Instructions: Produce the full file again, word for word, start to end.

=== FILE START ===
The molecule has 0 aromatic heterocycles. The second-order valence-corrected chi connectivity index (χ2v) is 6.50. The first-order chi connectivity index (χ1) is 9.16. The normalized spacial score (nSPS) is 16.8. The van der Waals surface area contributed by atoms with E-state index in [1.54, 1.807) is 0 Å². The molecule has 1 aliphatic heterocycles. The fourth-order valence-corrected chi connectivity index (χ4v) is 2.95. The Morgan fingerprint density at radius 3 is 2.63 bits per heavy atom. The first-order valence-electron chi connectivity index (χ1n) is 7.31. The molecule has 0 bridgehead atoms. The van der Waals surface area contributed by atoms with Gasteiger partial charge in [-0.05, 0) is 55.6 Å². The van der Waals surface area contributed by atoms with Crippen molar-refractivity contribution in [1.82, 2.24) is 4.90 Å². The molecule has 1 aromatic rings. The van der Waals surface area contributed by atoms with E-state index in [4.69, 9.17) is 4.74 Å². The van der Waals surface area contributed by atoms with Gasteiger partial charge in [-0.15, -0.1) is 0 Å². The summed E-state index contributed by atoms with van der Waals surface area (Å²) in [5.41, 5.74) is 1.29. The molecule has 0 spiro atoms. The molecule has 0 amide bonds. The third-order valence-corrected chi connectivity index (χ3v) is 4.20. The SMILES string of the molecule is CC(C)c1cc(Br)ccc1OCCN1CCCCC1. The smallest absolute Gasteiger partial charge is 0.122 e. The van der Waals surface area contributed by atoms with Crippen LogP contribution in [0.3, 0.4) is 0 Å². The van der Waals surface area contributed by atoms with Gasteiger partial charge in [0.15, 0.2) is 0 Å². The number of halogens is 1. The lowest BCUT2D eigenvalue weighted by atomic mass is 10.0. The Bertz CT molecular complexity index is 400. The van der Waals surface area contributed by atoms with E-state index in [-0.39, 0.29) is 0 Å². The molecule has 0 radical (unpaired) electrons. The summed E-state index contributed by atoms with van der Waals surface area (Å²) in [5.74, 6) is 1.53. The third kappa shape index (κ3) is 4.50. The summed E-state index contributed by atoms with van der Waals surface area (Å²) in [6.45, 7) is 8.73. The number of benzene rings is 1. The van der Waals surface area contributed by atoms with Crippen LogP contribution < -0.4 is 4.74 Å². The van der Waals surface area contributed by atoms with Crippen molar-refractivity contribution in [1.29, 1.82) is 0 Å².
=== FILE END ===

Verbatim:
The molecule has 0 aromatic heterocycles. The second-order valence-corrected chi connectivity index (χ2v) is 6.50. The first-order chi connectivity index (χ1) is 9.16. The normalized spacial score (nSPS) is 16.8. The van der Waals surface area contributed by atoms with E-state index in [1.54, 1.807) is 0 Å². The molecule has 1 aliphatic heterocycles. The fourth-order valence-corrected chi connectivity index (χ4v) is 2.95. The Morgan fingerprint density at radius 3 is 2.63 bits per heavy atom. The first-order valence-electron chi connectivity index (χ1n) is 7.31. The molecule has 0 bridgehead atoms. The van der Waals surface area contributed by atoms with Gasteiger partial charge in [-0.05, 0) is 55.6 Å². The van der Waals surface area contributed by atoms with Crippen molar-refractivity contribution in [1.82, 2.24) is 4.90 Å². The molecule has 1 aromatic rings. The van der Waals surface area contributed by atoms with E-state index in [4.69, 9.17) is 4.74 Å². The van der Waals surface area contributed by atoms with Gasteiger partial charge in [-0.15, -0.1) is 0 Å². The summed E-state index contributed by atoms with van der Waals surface area (Å²) in [5.41, 5.74) is 1.29. The molecule has 0 spiro atoms. The molecule has 0 amide bonds. The third-order valence-corrected chi connectivity index (χ3v) is 4.20. The SMILES string of the molecule is CC(C)c1cc(Br)ccc1OCCN1CCCCC1. The smallest absolute Gasteiger partial charge is 0.122 e. The van der Waals surface area contributed by atoms with Crippen LogP contribution in [0.3, 0.4) is 0 Å². The van der Waals surface area contributed by atoms with Gasteiger partial charge in [0.15, 0.2) is 0 Å². The number of halogens is 1. The lowest BCUT2D eigenvalue weighted by atomic mass is 10.0. The Bertz CT molecular complexity index is 400. The van der Waals surface area contributed by atoms with E-state index in [-0.39, 0.29) is 0 Å². The molecule has 0 radical (unpaired) electrons. The summed E-state index contributed by atoms with van der Waals surface area (Å²) in [5.74, 6) is 1.53. The third kappa shape index (κ3) is 4.50. The summed E-state index contributed by atoms with van der Waals surface area (Å²) in [6.45, 7) is 8.73. The number of benzene rings is 1. The van der Waals surface area contributed by atoms with Crippen LogP contribution < -0.4 is 4.74 Å². The van der Waals surface area contributed by atoms with Crippen molar-refractivity contribution in [1.29, 1.82) is 0 Å².